Mike Derer/AP

Gardasil Not to Blame in Hospitalization of Spanish Teens

February 20, 2009 10:56 AM
by Cara McDonough
Officials are once again recommending the vaccine for young women following a health agency’s announcment that the shot is most likely not the reason two girls fell ill.

Fears Subside in Spain Gardasil Scare

When two teenage girls from the eastern Valencia were hospitalized on Feb. 6, just hours after receiving the Gardasil vaccine, health officials assumed the shot was the cause of their illness.

Spain’s health ministry immedialtely recalled batch NH52670 of the vaccine; both girls had received doses from that batch. They continued to administer the vaccine—used to prevent human papillomavirus (HPV), which can cause cervical cancer—from other batches. Italian authorities also discontinued vaccinating from the supposedly tainted batch.

But the European Medicines Agency, a pharmaceutical watchdog group in Europe, has investigated the situation and says Gardasil was unlikely the cause of the reaction in the two girls.

In a statement, the agency stated that “the cases are unlikely to be related to vaccination with Gardasil and that the benefits of Gardasil continue to outweigh its risks.” The Daily Telegraph reports that they are recommending that health officials continue with vaccinations as planned.

Both girls were vaccinated as part of a government vaccination program that is targeting adolescents. They were in stable condition shortly after being hospitalized.

The European Medicines Agency’s Committee for Medicinal Products for Human Use plans to investigate the case further and ensure further action is not needed.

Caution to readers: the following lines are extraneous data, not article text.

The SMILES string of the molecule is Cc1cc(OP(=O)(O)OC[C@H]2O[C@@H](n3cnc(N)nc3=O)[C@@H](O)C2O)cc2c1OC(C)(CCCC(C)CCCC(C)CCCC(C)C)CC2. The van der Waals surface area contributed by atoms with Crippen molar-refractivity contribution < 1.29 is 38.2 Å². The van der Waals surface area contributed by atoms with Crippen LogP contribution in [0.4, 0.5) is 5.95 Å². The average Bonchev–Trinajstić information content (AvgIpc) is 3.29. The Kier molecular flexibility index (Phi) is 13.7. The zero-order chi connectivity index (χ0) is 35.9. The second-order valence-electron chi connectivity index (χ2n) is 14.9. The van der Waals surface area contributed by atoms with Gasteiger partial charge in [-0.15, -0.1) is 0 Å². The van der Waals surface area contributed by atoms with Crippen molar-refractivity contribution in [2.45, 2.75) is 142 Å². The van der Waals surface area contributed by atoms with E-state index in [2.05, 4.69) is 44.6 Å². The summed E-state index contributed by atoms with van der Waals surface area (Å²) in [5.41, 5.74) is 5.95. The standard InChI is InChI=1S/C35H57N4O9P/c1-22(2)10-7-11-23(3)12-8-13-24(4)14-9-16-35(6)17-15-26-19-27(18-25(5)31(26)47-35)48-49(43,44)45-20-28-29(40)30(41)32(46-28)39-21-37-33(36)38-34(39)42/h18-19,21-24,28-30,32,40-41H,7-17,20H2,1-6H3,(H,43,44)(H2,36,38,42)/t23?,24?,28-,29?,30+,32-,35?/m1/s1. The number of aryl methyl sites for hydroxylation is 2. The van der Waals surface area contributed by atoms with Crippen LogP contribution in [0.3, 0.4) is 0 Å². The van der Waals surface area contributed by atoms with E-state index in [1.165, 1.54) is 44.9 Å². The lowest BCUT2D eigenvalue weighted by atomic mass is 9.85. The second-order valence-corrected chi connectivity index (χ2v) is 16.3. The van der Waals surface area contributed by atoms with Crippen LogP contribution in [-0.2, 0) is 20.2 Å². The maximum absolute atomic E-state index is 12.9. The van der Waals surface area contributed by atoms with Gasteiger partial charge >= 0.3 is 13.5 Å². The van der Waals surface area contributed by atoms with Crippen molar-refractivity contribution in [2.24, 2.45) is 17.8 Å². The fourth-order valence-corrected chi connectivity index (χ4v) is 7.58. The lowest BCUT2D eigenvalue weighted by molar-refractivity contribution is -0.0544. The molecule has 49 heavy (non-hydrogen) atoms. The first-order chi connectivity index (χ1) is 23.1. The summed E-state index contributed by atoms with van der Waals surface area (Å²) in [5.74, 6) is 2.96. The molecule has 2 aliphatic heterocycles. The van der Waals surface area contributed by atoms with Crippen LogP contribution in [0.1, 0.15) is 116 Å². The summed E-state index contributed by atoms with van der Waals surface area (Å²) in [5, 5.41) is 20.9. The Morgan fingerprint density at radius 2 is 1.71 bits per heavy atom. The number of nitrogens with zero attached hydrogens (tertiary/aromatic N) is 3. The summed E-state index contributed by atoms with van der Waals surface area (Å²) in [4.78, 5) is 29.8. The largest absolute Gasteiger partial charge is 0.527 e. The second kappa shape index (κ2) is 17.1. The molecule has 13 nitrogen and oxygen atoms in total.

Background: The Gardasil debate

Gardasil has been proven successful in preventing HPV, and thus cervical cancer, but a number of doctors, parents and medical experts have questioned the vaccine’s safety since the FDA approved it in 2006.

Despite reports of adverse reactions, including paralysis and even death, the vaccine continues to be marketed successfully to teenage girls. The FDA, after reviewing 9,700 cases of reported health problems following the injection, said the most serious health problems did not appear to be related to the vaccine.

The vaccine’s safety will most likely continue to be questioned as the government continues to recommend Gardasil for teenage girls. One of the researchers who helped develop the drug, Dr. Diane Harper, has been vocal in her concern that a push by several states and pharmaceutical company Merck to make the vaccine mandatory is happening far too fast, before clinical trials reveal any possible risks.

Additionally, the National Vaccine Information Center, a vaccine safety watchdog group, continues to issue periodic reports questioning Gardasil’s safety.

Other critics worry that Gardasil is targeting the wrong age group altogether, saying that middle-school-aged girls who receive the vaccine will be no more than 18 when they pass its five-year window of proven effectiveness. Furthermore, many young women’s immune systems clear the virus within one to two years of contracting it. And when detected early, HPV can be treated and rarely leads to cancer.

Merck recently sought approval to market Gardasil to males between 9 and 26. HPV causes some cancers in males.

Reference: Cervical cancer, STDs


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